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Open Access Research

Assessing telomeric DNA content in pediatric cancers using whole-genome sequencing data

Matthew Parker1, Xiang Chen1, Armita Bahrami2, James Dalton2, Michael Rusch1, Gang Wu1, John Easton3, Nai-Kong Cheung4, Michael Dyer5, Elaine R Mardis67, Richard K Wilson67, Charles Mullighan2, Richard Gilbertson5, Suzanne J Baker5, Gerard Zambetti8, David W Ellison2, James R Downing2, Jinghui Zhang1* and the Pediatric Cancer Genome Project

Author Affiliations

1 Department of Computational Biology, St Jude Children's Research Hospital, 262 Danny Thomas Place, Memphis, TN 38105, USA

2 Department of Pathology, St Jude Children's Research Hospital, 262 Danny Thomas Place, Memphis, TN 38105, USA

3 The Pediatric Cancer Genome Project, St Jude Children's Research Hospital, 262 Danny Thomas Place, Memphis, TN 38105, USA

4 Department of Pediatrics, Memorial Sloan-Kettering Cancer Center, 1275 York Avenue, New York, NY 10065, USA

5 Department of Developmental Neurobiology, St Jude Children's Research Hospital, 262 Danny Thomas Place, Memphis, TN 38105, USA

6 The Genome Center at Washington University, Washington University, 4444 Forest Park Ave, St Louis, Missouri 63108, USA

7 Department of Genetics, Washington University, 4444 Forest Park Ave, St Louis, Missouri 63108, USA

8 Department of Biochemistry, St Jude Children's Research Hospital, 262 Danny Thomas Place, Memphis, TN 38105, USA

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Genome Biology 2012, 13:R113  doi:10.1186/gb-2012-13-12-r113

Published: 11 December 2012

Abstract

Background

Telomeres are the protective arrays of tandem TTAGGG sequence and associated proteins at the termini of chromosomes. Telomeres shorten at each cell division due to the end-replication problem and are maintained above a critical threshold in malignant cancer cells to prevent cellular senescence or apoptosis. With the recent advances in massive parallel sequencing, assessing telomere content in the context of other cancer genomic aberrations becomes an attractive possibility. We present the first comprehensive analysis of telomeric DNA content change in tumors using whole-genome sequencing data from 235 pediatric cancers.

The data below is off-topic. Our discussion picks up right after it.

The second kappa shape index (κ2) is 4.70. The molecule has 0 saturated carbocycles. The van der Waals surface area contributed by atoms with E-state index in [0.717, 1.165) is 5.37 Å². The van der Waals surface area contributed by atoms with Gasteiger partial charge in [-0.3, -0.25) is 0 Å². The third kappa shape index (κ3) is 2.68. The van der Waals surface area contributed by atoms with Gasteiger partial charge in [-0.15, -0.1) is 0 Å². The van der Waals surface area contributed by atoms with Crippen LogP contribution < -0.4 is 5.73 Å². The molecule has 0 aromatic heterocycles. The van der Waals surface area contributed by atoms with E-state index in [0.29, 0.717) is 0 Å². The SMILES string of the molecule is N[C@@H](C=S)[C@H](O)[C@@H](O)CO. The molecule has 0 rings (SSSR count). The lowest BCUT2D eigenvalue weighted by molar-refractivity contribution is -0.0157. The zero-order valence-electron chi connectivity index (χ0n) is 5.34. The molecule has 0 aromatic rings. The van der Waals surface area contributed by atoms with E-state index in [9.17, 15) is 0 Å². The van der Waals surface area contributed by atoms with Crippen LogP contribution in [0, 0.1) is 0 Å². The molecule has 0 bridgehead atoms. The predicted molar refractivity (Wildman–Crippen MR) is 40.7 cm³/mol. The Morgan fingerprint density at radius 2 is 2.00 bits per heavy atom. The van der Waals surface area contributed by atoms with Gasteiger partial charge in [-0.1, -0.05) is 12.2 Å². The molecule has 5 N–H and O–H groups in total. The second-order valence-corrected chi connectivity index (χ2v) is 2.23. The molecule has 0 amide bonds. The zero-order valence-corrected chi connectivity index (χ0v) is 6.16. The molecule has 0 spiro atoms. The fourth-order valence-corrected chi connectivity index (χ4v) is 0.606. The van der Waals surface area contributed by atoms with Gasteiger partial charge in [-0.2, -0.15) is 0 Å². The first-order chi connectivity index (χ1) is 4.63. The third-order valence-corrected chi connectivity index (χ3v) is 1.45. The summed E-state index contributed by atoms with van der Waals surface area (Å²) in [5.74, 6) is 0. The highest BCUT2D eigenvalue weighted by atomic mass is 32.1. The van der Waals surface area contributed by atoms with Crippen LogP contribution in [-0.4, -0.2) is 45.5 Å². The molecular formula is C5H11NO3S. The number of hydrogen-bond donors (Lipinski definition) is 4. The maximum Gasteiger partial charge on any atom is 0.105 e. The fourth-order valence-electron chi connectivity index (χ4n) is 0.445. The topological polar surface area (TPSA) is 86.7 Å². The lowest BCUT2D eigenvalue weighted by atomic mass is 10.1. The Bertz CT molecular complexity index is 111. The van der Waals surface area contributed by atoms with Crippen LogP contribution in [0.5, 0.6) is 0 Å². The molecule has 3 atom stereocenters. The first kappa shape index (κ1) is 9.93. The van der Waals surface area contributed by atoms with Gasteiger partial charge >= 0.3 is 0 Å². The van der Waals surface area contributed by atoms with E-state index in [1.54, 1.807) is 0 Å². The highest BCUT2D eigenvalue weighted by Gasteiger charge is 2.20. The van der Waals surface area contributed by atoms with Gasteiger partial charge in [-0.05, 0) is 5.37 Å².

Results

To measure telomeric DNA content, we counted telomeric reads containing TTAGGGx4 or CCCTAAx4 and normalized to the average genomic coverage. Changes in telomeric DNA content in tumor genomes were clustered using a Bayesian Information Criterion to determine loss, no change, or gain. Using this approach, we found that the pattern of telomeric DNA alteration varies dramatically across the landscape of pediatric malignancies: telomere gain was found in 32% of solid tumors, 4% of brain tumors and 0% of hematopoietic malignancies. The results were validated by three independent experimental approaches and reveal significant association of telomere gain with the frequency of somatic sequence mutations and structural variations.

Conclusions

Telomere DNA content measurement using whole-genome sequencing data is a reliable approach that can generate useful insights into the landscape of the cancer genome. Measuring the change in telomeric DNA during malignant progression is likely to be a useful metric when considering telomeres in the context of the whole genome.